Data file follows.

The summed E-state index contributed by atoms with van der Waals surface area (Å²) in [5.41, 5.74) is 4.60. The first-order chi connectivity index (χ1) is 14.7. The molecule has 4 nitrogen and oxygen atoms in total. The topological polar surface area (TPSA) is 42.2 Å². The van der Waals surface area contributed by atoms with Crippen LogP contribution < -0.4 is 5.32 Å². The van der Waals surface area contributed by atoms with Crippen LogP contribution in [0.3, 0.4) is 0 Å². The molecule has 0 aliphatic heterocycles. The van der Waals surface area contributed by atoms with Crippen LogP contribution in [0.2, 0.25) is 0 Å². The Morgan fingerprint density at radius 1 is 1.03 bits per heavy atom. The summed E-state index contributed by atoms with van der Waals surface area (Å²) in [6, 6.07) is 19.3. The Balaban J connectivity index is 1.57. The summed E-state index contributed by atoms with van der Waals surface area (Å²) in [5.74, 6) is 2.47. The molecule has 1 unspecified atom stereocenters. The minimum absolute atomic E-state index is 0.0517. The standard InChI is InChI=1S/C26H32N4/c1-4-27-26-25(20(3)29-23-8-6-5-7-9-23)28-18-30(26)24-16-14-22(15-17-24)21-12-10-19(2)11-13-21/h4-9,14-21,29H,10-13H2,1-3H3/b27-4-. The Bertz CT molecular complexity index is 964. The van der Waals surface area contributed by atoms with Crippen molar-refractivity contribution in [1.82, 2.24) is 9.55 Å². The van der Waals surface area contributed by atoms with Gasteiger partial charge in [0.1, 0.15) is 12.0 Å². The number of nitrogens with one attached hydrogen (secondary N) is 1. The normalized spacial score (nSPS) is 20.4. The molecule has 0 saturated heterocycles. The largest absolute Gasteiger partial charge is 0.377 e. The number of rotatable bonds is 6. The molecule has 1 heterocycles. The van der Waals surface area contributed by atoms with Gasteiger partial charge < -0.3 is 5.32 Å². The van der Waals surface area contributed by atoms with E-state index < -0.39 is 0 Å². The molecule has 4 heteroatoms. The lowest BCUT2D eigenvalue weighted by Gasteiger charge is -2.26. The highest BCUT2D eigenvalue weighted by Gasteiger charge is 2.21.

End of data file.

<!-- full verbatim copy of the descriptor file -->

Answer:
The summed E-state index contributed by atoms with van der Waals surface area (Å²) in [5.41, 5.74) is 4.60. The first-order chi connectivity index (χ1) is 14.7. The molecule has 4 nitrogen and oxygen atoms in total. The topological polar surface area (TPSA) is 42.2 Å². The van der Waals surface area contributed by atoms with Crippen LogP contribution < -0.4 is 5.32 Å². The van der Waals surface area contributed by atoms with Crippen LogP contribution in [0.3, 0.4) is 0 Å². The molecule has 0 aliphatic heterocycles. The van der Waals surface area contributed by atoms with Crippen LogP contribution in [0.2, 0.25) is 0 Å². The Morgan fingerprint density at radius 1 is 1.03 bits per heavy atom. The summed E-state index contributed by atoms with van der Waals surface area (Å²) in [6, 6.07) is 19.3. The Balaban J connectivity index is 1.57. The summed E-state index contributed by atoms with van der Waals surface area (Å²) in [5.74, 6) is 2.47. The molecule has 1 unspecified atom stereocenters. The minimum absolute atomic E-state index is 0.0517. The standard InChI is InChI=1S/C26H32N4/c1-4-27-26-25(20(3)29-23-8-6-5-7-9-23)28-18-30(26)24-16-14-22(15-17-24)21-12-10-19(2)11-13-21/h4-9,14-21,29H,10-13H2,1-3H3/b27-4-. The Bertz CT molecular complexity index is 964. The van der Waals surface area contributed by atoms with Crippen molar-refractivity contribution in [1.82, 2.24) is 9.55 Å². The van der Waals surface area contributed by atoms with Gasteiger partial charge in [0.1, 0.15) is 12.0 Å². The number of nitrogens with one attached hydrogen (secondary N) is 1. The normalized spacial score (nSPS) is 20.4. The molecule has 0 saturated heterocycles. The largest absolute Gasteiger partial charge is 0.377 e. The number of rotatable bonds is 6. The molecule has 1 heterocycles. The van der Waals surface area contributed by atoms with Gasteiger partial charge < -0.3 is 5.32 Å². The van der Waals surface area contributed by atoms with E-state index < -0.39 is 0 Å². The molecule has 4 heteroatoms. The lowest BCUT2D eigenvalue weighted by Gasteiger charge is -2.26. The highest BCUT2D eigenvalue weighted by Gasteiger charge is 2.21.